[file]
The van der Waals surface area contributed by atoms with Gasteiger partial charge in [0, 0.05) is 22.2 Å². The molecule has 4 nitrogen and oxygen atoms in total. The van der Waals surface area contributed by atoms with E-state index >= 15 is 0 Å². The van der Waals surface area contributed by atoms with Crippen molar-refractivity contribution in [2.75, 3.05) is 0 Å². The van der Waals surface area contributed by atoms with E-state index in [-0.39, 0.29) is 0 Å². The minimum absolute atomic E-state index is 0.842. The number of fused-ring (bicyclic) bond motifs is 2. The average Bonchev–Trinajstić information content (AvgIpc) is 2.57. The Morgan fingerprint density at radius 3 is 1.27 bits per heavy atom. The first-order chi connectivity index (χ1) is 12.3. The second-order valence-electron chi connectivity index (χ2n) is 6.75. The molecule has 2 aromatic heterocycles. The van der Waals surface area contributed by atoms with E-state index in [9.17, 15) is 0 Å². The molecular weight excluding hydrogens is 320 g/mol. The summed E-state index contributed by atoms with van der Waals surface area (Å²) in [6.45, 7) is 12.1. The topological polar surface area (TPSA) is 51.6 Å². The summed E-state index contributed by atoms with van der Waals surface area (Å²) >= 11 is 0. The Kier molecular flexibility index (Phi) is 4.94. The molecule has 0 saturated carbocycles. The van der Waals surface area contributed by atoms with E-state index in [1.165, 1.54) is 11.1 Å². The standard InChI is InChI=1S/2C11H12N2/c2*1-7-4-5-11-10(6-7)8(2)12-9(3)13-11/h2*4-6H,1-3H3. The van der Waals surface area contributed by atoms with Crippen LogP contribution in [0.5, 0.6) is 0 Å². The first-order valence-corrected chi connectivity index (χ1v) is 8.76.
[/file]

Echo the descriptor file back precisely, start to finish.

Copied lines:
The van der Waals surface area contributed by atoms with Gasteiger partial charge in [0, 0.05) is 22.2 Å². The molecule has 4 nitrogen and oxygen atoms in total. The van der Waals surface area contributed by atoms with E-state index >= 15 is 0 Å². The van der Waals surface area contributed by atoms with Crippen molar-refractivity contribution in [2.75, 3.05) is 0 Å². The van der Waals surface area contributed by atoms with E-state index in [-0.39, 0.29) is 0 Å². The minimum absolute atomic E-state index is 0.842. The number of fused-ring (bicyclic) bond motifs is 2. The average Bonchev–Trinajstić information content (AvgIpc) is 2.57. The Morgan fingerprint density at radius 3 is 1.27 bits per heavy atom. The first-order chi connectivity index (χ1) is 12.3. The second-order valence-electron chi connectivity index (χ2n) is 6.75. The molecule has 2 aromatic heterocycles. The van der Waals surface area contributed by atoms with E-state index in [9.17, 15) is 0 Å². The molecular weight excluding hydrogens is 320 g/mol. The summed E-state index contributed by atoms with van der Waals surface area (Å²) in [6.45, 7) is 12.1. The topological polar surface area (TPSA) is 51.6 Å². The summed E-state index contributed by atoms with van der Waals surface area (Å²) >= 11 is 0. The Kier molecular flexibility index (Phi) is 4.94. The molecule has 0 saturated carbocycles. The van der Waals surface area contributed by atoms with E-state index in [1.165, 1.54) is 11.1 Å². The standard InChI is InChI=1S/2C11H12N2/c2*1-7-4-5-11-10(6-7)8(2)12-9(3)13-11/h2*4-6H,1-3H3. The van der Waals surface area contributed by atoms with Crippen LogP contribution in [0.5, 0.6) is 0 Å². The first-order valence-corrected chi connectivity index (χ1v) is 8.76.